Can Cats Sleepwalk?

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Can Cats Sleepwalk

A question cat lovers across the world have often wondered: Can cats sleepwalk? The short answer to this question is no! Cat sleeping habits can often seem pretty strange from a human perspective. When we are tucked up in our beds, it’s very common for us to hear and see our cats prowling around the house.

Key Takeaways

Cats and other animals can dream and during certain stages of sleep move their limbs with little muscle twitches and/or vocalize.

Cats do not sleepwalk; sleepwalking is a unique behavioral disorder that only occurs in humans.

The only time sleepwalking has been documented in cats was during an experiment that was studying cats with brain damage.

You could be mistaken for thinking this is sleeping walking. Cat behavior can be difficult to understand but we know that cats aren’t actually capable of sleepwalking. Read on to find out why.

How Much Do Cats Sleep?

Sleep is very important for cats. They spend a large proportion of their time fast asleep and have a reputation for being exceptional sleepers. You could argue that cats are the kings and queens of self-care as they prioritize sleep so well!

It’s a common misconception that cats are nocturnal. Cats are actually crepuscular. This means they are most awake and at their liveliest dawn and dusk. They usually sleep more frequently and also fall into a deeper sleep either in the middle of the night or the middle of the day. At dawn and dusk is the time they are most active and do most of their hunting.

Younger cats generally tend to be more active and expend more energy, therefore need more sleep than adult cats. Kittens will have a crazy period where they go wild, exhausting themselves playing then suddenly stop and fall into a deep sleep.

Adult cats, on the other hand, might spend their waking hours doing a minimal activity, saving energy rather than burning it up, so they often don’t need as much rest as the younger cats. Then, however, it goes full circle. Older cats, classed as geriatric cats, will sleep for most of the day as their sleep requirements are increased again due to their age.

On average, cats sleep about 15 hours per day. Where, when, and how long your cat sleeps does depend on the individual. Some cats need more sleep than others. Some domesticated cats, especially older cats, manage to sleep up to 20 hours a day! So what exactly happens during those lengthy slumbers?

Sleep Stages for Cats

Cats experience different stages of sleep the same as humans do. These stages are classed as REM sleep and non-REM sleep. REM stands for rapid eye movement sleep. When your cat is experiencing REM sleep, this is the stage of their sleep cycle that they dream in.

It is a deep state of sleep where your cat’s body is very relaxed and large muscles are unable to move. The name rapid eye movement might make you think of times you have seen your cat twitching or their eyelids flickering and your cat vocalizing in their sleep.

This is because although the big muscles are “switched off” at this time, some movement is still allowed and they react to their dreams as they are happening. In the REM stage of sleep, your cat could be dreaming about a successful hunting mission or what happened in their day.

As cats are so well adapted to be predators, they are alert for a large proportion of the day, even when they are asleep! They can’t afford to be in a deep sleep for a long period of time. They actually only spend 25% of their time asleep in a deep sleep. The other 75% is spent having a light snooze where they can wake up and react to a stimulus at any given moment.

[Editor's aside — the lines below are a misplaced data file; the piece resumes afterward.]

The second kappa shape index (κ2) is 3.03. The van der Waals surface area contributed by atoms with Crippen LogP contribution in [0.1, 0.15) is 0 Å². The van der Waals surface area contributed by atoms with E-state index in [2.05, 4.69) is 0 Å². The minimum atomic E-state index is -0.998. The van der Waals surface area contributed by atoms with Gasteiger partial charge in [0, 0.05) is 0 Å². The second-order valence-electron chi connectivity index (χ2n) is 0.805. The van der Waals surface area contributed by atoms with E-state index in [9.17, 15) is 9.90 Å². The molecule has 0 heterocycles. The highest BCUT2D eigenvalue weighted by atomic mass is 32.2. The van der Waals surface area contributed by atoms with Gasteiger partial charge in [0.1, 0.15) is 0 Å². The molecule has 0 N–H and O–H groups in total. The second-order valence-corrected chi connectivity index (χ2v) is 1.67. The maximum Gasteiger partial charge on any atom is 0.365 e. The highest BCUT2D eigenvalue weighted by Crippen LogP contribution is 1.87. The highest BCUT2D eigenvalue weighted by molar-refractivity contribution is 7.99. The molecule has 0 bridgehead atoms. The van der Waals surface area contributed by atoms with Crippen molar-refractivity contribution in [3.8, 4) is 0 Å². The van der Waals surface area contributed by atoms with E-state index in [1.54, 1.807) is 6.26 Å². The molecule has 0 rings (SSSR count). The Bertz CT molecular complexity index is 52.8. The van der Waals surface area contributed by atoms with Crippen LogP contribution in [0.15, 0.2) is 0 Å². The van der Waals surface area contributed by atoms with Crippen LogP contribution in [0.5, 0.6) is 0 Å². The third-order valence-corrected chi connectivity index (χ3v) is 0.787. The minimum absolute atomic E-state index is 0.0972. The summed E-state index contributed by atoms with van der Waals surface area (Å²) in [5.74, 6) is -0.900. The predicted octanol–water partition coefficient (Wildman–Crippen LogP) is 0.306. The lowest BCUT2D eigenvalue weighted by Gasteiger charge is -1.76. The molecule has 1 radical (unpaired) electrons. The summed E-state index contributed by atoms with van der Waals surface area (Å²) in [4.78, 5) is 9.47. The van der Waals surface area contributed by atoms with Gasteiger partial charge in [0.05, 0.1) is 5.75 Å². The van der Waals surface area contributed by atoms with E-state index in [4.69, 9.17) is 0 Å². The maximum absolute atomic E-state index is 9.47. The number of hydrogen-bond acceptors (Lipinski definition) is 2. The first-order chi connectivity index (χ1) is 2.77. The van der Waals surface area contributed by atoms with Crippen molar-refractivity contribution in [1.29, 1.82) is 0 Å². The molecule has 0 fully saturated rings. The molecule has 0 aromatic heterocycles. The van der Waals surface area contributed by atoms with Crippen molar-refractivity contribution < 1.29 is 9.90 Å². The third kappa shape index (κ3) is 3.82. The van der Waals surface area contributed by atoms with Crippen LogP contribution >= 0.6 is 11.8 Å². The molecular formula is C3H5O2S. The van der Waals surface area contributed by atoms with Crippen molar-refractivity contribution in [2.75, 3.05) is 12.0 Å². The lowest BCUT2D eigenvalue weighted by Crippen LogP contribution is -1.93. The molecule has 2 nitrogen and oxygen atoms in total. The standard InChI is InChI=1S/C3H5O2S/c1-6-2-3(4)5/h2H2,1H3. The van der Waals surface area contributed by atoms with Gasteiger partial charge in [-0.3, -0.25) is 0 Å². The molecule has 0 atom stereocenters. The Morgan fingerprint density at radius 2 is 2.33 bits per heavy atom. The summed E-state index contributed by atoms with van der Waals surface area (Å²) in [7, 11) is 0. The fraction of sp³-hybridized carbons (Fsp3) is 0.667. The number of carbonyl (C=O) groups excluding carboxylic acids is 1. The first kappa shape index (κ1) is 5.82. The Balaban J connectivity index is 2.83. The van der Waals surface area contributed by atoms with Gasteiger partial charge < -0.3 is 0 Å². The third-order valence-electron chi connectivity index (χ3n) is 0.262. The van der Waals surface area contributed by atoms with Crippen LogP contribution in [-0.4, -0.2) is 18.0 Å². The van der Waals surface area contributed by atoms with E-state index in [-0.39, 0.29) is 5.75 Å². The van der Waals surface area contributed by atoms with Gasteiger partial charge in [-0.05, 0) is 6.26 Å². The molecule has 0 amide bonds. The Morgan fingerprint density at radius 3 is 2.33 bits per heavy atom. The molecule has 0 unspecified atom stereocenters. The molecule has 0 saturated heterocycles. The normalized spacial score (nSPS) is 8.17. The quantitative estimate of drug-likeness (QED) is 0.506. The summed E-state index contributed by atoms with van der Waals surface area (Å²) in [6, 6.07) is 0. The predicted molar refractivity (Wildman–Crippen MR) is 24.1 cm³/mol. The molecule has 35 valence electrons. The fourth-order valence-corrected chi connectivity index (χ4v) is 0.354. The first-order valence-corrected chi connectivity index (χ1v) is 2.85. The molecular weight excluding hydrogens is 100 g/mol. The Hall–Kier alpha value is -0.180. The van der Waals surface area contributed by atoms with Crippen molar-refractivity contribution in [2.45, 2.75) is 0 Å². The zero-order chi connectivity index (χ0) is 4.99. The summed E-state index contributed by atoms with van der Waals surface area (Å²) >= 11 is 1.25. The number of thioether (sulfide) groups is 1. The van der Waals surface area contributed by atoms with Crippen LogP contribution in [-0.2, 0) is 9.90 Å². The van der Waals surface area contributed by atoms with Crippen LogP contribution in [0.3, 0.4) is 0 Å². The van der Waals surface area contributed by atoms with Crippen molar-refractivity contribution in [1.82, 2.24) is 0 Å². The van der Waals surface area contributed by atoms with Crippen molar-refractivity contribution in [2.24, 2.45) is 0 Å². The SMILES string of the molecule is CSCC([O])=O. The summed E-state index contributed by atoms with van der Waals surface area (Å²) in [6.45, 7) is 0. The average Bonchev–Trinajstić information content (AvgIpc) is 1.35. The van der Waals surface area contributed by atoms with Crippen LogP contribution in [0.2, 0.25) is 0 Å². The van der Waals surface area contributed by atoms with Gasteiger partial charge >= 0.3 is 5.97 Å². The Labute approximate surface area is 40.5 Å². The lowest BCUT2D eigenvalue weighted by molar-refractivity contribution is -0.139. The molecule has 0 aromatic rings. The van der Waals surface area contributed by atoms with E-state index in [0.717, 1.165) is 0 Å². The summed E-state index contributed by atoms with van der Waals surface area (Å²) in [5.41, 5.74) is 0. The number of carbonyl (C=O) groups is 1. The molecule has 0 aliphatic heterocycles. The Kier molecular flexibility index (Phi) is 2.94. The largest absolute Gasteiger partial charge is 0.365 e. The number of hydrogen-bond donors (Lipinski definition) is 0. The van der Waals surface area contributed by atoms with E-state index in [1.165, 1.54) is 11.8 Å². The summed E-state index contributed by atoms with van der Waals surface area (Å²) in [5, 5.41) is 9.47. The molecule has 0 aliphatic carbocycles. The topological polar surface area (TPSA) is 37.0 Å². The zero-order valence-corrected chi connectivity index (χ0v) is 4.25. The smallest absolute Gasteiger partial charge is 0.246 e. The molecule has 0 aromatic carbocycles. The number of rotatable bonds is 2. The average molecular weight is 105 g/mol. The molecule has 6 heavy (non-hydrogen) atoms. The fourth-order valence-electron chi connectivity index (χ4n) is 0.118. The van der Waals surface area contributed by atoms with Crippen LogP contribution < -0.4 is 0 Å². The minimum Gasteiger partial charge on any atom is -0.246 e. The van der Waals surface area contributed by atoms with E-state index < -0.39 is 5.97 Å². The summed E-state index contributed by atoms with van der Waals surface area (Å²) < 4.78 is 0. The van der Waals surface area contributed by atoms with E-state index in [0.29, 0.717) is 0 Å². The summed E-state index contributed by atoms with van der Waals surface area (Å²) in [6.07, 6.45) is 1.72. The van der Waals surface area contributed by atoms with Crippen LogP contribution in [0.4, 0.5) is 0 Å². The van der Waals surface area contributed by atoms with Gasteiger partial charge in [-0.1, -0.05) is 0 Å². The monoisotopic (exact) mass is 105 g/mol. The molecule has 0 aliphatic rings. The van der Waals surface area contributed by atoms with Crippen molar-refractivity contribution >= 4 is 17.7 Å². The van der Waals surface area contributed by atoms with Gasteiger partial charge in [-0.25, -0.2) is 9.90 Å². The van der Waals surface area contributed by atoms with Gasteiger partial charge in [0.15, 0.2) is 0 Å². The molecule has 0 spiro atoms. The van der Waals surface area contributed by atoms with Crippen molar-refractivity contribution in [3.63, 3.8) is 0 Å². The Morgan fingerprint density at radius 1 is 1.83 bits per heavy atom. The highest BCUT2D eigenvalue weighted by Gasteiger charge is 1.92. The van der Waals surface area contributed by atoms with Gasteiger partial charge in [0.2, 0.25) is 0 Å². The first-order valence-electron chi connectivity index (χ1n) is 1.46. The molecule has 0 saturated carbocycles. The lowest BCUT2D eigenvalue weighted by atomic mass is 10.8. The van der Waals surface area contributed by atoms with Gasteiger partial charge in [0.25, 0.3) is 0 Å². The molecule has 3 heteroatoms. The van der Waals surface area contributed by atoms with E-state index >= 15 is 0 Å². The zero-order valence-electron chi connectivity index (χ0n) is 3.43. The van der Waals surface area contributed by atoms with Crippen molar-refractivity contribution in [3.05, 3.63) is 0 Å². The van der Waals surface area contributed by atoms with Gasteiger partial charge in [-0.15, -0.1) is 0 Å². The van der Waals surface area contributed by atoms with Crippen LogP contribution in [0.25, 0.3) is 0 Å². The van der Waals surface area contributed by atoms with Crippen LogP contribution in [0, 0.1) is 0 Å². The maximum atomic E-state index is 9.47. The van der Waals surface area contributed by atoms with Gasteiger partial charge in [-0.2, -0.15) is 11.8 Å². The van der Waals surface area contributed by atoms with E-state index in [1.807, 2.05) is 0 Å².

1. Cat Dream Time

A cat sound asleep, cozily nestled within the embrace of someone's legs.

Like people, cats dream, both pleasant dreams and nightmares.

Interestingly, cats dream just like humans do. Their hippocampus is a part of their brain that is thought to contribute to dreaming. Your cat’s hippocampus is wired very similarly to other mammals. The pattern of electrical activity recorded during sleep from cats and humans is the same too.

This means that it’s likely cats experience the same brain activity that creates dreams the same way we humans do.  We think that cats will dream about some sort of activity or interaction that happened during their waking hours.

This could be something positive or negative, just like humans having pleasant dreams or nightmares. Cats, quite the same as us humans, process events that have happened in the day when they are asleep by dreaming.

A nice dream for a cat will usually involve some sort of happy memory to do with you, being fed their favorite food, or a particularly good belly rub. You might see them purring in their sleep and they will be content and relaxed.

A bad dream might be about something like them being chased by another cat or a traumatic event such as being away from you for an extended period. When cats are having a bad dream they will sometimes cry out or twitch and jerk about as if they are trying to get away from something.

Although you might want to wake your cat to comfort them, it’s best to leave them as they might be in a heightened state of alert and if you touch or disturb them, they might bite or attack you.

2. Sleepwalking

Dreaming and sleepwalking are completely different things. Cat brains are very similar to human brains when it comes to processing memories and dreaming. However, there is a big difference when it comes to the ability to sleepwalk. Sleepwalking is also called somnambulism.

It involves activities such as walking, that happen usually during the first few hours of sleep and during abrupt but limited arousals from non-rapid eye movement (NREM) slow-wave sleep. In human studies, the cause of sleepwalking is thought to be to do with a decrease in blood flow to specific areas of the brain.